The National Highway Transportation Safety Administration (NHTSA) estimates that one-third of all car accidents involve speeding. Drivers who rush, run late, or simply lack patience may choose to speed when they get behind the wheel. Speeding makes it more likely that a driver will lose control of his or her vehicle and makes it more difficult to react to road hazards and other vehicles. Speeding also increases the impact of a car accident and makes it far less likely that a negligent driver may maintain control of his vehicle sufficient to prevent a collision. High speed car accidents make it far more likely that those involved will suffer severe injuries or death.


At HoeyLegal, we know from our litigation experience that tractor-trailer drivers often operate at least one cellular phone which is in use at, during, or immediately prior to a tractor-trailer accident. Additionally, most tractor-trailers are equipped with data recorders which capture, in real-time, important vehicle operation events including speed, hard braking and other evasive maneuvers taken by the operator and the tractor-trailer.  It is imperative that this evidence be obtained before it is destroyed.  At HoeyLegal, our trial attorneys will obtain any necessary court order to preserve this evidence for trial.


Oftentimes, there are several defendants responsible for the tractor-trailer accident. In most cases, at least two defendants are responsible for the ownership and operation of the tractor-trailer.  There may be additional defendants responsible for the hiring and retention of the tractor-trailer driver.  At HoeyLegal, our investigators will promptly identify the responsible defendants and immediately request the preservation of all evidence related to the hiring and retention of the driver, inspection of the vehicles and the supervision and drug/alcohol testing of the vehicle operator.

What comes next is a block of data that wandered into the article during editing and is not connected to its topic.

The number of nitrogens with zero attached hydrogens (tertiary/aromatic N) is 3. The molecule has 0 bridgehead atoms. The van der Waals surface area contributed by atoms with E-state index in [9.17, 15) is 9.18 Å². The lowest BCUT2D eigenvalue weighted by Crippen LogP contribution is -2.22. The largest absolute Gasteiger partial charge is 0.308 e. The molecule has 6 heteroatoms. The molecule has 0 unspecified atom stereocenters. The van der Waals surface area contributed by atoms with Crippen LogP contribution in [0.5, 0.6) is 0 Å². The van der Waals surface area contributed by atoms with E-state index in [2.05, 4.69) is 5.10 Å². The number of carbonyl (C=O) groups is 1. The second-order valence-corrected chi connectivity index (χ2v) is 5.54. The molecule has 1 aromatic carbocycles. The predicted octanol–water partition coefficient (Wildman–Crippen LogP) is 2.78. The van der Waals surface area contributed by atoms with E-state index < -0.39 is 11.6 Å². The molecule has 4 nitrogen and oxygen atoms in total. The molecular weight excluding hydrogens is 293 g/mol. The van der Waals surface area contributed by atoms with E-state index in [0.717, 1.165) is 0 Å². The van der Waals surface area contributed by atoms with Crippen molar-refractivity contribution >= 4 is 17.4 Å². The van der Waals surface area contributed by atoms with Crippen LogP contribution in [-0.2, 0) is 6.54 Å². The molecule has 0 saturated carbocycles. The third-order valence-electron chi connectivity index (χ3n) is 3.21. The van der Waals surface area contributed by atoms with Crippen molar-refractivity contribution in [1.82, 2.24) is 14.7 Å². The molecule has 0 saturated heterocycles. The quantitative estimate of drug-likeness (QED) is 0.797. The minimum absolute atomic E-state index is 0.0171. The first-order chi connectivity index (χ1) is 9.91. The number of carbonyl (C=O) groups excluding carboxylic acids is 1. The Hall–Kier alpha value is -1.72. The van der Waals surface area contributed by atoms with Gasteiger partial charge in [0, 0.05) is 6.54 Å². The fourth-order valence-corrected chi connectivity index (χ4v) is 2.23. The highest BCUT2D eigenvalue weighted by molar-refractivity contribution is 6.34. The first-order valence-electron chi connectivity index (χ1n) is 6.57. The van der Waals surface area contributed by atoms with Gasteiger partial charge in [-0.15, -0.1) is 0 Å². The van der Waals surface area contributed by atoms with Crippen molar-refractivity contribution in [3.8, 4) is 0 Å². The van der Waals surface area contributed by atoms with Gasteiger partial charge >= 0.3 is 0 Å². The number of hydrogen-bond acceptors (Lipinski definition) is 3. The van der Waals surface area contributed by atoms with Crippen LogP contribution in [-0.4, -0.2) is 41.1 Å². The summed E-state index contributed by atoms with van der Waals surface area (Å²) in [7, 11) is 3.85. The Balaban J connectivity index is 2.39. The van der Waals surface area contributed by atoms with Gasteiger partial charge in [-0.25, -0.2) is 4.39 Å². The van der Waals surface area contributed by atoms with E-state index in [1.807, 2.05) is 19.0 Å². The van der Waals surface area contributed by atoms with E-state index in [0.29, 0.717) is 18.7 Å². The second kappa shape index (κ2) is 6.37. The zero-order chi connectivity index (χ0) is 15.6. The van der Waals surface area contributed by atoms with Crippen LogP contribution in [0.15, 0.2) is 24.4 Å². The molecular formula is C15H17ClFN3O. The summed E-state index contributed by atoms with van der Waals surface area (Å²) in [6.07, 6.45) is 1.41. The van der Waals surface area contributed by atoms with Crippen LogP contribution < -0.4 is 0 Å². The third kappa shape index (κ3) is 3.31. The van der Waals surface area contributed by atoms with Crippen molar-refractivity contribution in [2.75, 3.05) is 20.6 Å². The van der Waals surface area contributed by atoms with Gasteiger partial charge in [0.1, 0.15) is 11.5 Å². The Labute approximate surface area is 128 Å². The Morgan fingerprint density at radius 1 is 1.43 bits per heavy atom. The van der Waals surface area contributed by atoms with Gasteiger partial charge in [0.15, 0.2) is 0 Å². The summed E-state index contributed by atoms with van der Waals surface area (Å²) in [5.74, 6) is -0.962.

Our accident investigators include mechanics who will immediately respond to the accident site and the location where the truck has been impounded in order to photograph the truck and conduct necessary mechanical inspections of the vehicle. In the event that a court order is necessary to examine and inspect the trucks, HoeyLegal Attorneys will promptly file the necessary motions to enable the HoeyLegal mechanics and inspectors to conduct a prompt evaluation of the mechanical function of the at-fault tractor-trailer


Our expert accident investigators include former Pennsylvania State Police accident investigators and nationally recognized engineers who will carefully photograph the accident scene and conduct all necessary measurements of skid marks, yaw marks, displacement of debris and thoroughly examine the accident site to preserve all evidence for the time of trial.


Our investigators will promptly interview and record all witnesses that observed the accident and collect all biographical information from the witnesses so they will available to testify on your behalf at trial.